Over on Spend Matters affiliate site MetalMiner, my better half, Lisa Reisman, recently speculated about some of the reasons why Warren Buffet may have bought out the rest of Burlington Northern. For all you Berkshire groupies, the deal is particularly interesting, given it's the largest single investment the Sage of Omaha has ever made. But I digress. The crux of Lisa's argument is that the bet suggests an interesting hedge of sorts involving a long-view on commodities.
Specifically, Lisa opines that, "Buffett is signaling where he thinks dollars will get spent (e.g. on commodities)". To wit, "Instead of turning to gold, Buffett sees Burlington Northern as a growth vehicle to earn more on the billions in cash Berkshire has on its books carrying coal, wheat and other resources across the nation." Lisa also suggests that Buffet might be looking at rail as a lucrative long-term holding because of its fundamental underlying economics and also, perhaps, because rail transport fits in with the current interest in green.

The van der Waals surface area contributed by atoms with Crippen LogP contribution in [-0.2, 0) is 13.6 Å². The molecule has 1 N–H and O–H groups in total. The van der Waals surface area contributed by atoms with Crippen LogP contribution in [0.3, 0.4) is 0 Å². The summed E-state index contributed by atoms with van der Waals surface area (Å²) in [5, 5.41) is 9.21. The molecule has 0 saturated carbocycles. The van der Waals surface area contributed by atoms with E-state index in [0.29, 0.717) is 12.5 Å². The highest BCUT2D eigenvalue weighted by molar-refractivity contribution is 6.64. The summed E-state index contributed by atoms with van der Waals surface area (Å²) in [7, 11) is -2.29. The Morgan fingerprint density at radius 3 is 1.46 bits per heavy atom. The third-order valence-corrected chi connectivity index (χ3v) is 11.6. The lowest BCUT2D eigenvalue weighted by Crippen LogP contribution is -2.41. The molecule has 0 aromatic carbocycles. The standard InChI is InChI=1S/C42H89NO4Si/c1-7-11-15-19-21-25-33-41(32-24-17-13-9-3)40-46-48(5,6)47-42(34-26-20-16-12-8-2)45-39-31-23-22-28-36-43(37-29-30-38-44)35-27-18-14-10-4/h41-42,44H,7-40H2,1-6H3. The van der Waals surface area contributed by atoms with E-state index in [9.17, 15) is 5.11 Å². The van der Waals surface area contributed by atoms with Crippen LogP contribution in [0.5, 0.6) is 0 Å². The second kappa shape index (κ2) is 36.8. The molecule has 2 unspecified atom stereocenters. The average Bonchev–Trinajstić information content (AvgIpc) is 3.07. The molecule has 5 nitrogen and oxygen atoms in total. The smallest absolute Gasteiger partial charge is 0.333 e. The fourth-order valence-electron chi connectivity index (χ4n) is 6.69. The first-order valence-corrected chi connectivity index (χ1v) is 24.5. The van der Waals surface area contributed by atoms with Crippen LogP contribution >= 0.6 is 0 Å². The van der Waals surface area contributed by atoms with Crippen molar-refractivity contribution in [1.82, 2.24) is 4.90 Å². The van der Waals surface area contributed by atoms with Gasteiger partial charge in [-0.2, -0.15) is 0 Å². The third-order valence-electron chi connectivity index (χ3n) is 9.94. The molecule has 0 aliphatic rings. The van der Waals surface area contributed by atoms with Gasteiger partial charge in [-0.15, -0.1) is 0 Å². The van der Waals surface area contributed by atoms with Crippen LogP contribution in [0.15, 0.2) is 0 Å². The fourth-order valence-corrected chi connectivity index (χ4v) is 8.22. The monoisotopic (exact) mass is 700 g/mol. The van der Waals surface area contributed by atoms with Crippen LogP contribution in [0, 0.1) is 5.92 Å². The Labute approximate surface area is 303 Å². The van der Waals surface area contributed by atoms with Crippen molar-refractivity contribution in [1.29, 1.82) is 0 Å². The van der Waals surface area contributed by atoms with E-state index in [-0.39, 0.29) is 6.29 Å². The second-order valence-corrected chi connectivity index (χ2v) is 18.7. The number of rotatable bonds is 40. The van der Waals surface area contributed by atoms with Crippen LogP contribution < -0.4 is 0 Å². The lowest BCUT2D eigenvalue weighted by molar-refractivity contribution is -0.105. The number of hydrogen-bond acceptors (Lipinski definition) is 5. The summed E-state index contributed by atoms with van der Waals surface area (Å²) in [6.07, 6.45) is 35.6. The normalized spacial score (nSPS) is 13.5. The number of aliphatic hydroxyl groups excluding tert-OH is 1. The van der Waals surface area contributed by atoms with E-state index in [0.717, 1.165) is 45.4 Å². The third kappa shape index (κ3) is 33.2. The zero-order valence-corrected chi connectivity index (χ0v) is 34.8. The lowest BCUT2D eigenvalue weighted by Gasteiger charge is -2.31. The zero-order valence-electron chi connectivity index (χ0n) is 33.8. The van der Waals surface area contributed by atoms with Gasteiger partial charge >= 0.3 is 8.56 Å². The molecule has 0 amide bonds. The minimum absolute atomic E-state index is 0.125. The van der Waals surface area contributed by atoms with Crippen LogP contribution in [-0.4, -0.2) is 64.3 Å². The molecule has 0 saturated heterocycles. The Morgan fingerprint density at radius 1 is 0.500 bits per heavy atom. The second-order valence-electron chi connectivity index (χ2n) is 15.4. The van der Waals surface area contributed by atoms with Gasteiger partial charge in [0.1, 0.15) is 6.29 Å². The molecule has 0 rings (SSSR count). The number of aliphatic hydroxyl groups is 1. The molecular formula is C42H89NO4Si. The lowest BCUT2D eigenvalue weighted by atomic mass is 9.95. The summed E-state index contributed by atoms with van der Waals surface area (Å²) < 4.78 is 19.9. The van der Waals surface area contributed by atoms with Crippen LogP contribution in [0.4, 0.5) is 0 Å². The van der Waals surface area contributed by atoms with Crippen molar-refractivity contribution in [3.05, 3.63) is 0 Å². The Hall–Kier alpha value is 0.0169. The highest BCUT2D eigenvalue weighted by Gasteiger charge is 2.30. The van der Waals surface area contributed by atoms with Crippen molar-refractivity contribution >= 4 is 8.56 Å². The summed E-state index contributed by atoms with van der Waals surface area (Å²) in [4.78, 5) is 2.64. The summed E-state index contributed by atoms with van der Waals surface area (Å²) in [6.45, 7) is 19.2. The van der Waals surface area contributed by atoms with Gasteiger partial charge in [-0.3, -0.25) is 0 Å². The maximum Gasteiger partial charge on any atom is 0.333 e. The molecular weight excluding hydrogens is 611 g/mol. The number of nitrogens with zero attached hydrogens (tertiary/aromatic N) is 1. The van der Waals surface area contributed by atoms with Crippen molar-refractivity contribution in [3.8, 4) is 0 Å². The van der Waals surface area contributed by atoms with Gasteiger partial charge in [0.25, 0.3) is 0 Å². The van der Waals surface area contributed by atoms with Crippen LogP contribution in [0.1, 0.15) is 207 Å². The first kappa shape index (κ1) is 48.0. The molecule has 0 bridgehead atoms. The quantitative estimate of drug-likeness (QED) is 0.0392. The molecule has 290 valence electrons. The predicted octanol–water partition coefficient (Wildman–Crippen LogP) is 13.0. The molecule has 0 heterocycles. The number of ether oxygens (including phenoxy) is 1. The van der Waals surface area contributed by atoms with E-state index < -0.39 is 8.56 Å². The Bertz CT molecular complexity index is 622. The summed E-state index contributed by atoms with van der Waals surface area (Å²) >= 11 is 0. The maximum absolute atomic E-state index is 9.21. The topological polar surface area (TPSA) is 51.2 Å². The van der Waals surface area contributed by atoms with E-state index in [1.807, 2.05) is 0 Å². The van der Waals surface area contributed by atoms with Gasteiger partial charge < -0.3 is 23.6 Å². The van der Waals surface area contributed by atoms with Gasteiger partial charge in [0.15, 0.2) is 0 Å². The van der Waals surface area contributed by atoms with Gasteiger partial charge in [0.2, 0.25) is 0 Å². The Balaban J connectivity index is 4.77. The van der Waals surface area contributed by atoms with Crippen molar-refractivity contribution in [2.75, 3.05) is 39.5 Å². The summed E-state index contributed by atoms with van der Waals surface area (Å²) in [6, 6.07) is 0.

In a similar vein, I'd also toss into the equation that if Cap and Trade legislation ends up passing, perhaps rail will look like an even more attractive option to companies looking to reduce their overall supply chain carbon footprint (and taxes) by cutting back on full truckload and LTL shipments. Over on Supply Chains Matter, Bob Ferrari shares another opinion summing up Buffet's argument that "In the case of railroads, it is the reality that the compelling forces leading to the eventual return of high fossil-fuel prices, coupled with alternative energy realities, will make rail the most efficient alternative for moving goods across the country". Which is perhaps an even greater reason to go back and examine your own domestic logistics, transportation and warehousing footprint given where new Federal Cap and Trade taxes and energy costs could potentially take us.